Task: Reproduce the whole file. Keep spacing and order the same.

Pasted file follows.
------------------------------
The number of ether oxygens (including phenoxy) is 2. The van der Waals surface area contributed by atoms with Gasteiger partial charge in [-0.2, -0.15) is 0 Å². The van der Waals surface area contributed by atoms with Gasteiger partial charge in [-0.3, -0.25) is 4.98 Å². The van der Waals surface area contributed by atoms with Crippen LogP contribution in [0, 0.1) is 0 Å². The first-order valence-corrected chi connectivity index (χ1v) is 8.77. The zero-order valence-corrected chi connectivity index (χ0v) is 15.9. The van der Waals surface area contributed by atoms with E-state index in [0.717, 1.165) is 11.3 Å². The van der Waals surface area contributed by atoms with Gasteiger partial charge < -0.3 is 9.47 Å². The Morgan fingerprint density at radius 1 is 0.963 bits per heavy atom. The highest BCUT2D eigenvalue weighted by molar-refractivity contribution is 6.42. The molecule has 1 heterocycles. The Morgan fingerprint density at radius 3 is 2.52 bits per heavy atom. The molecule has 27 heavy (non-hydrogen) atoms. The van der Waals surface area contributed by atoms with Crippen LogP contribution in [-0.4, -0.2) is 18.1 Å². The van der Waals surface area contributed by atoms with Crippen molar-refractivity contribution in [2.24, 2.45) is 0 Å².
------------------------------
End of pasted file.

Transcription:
The number of ether oxygens (including phenoxy) is 2. The van der Waals surface area contributed by atoms with Gasteiger partial charge in [-0.2, -0.15) is 0 Å². The van der Waals surface area contributed by atoms with Gasteiger partial charge in [-0.3, -0.25) is 4.98 Å². The van der Waals surface area contributed by atoms with Crippen LogP contribution in [0, 0.1) is 0 Å². The first-order valence-corrected chi connectivity index (χ1v) is 8.77. The zero-order valence-corrected chi connectivity index (χ0v) is 15.9. The van der Waals surface area contributed by atoms with E-state index in [0.717, 1.165) is 11.3 Å². The van der Waals surface area contributed by atoms with Gasteiger partial charge < -0.3 is 9.47 Å². The Morgan fingerprint density at radius 1 is 0.963 bits per heavy atom. The highest BCUT2D eigenvalue weighted by molar-refractivity contribution is 6.42. The molecule has 1 heterocycles. The Morgan fingerprint density at radius 3 is 2.52 bits per heavy atom. The molecule has 27 heavy (non-hydrogen) atoms. The van der Waals surface area contributed by atoms with Crippen LogP contribution in [-0.4, -0.2) is 18.1 Å². The van der Waals surface area contributed by atoms with Crippen molar-refractivity contribution in [2.24, 2.45) is 0 Å².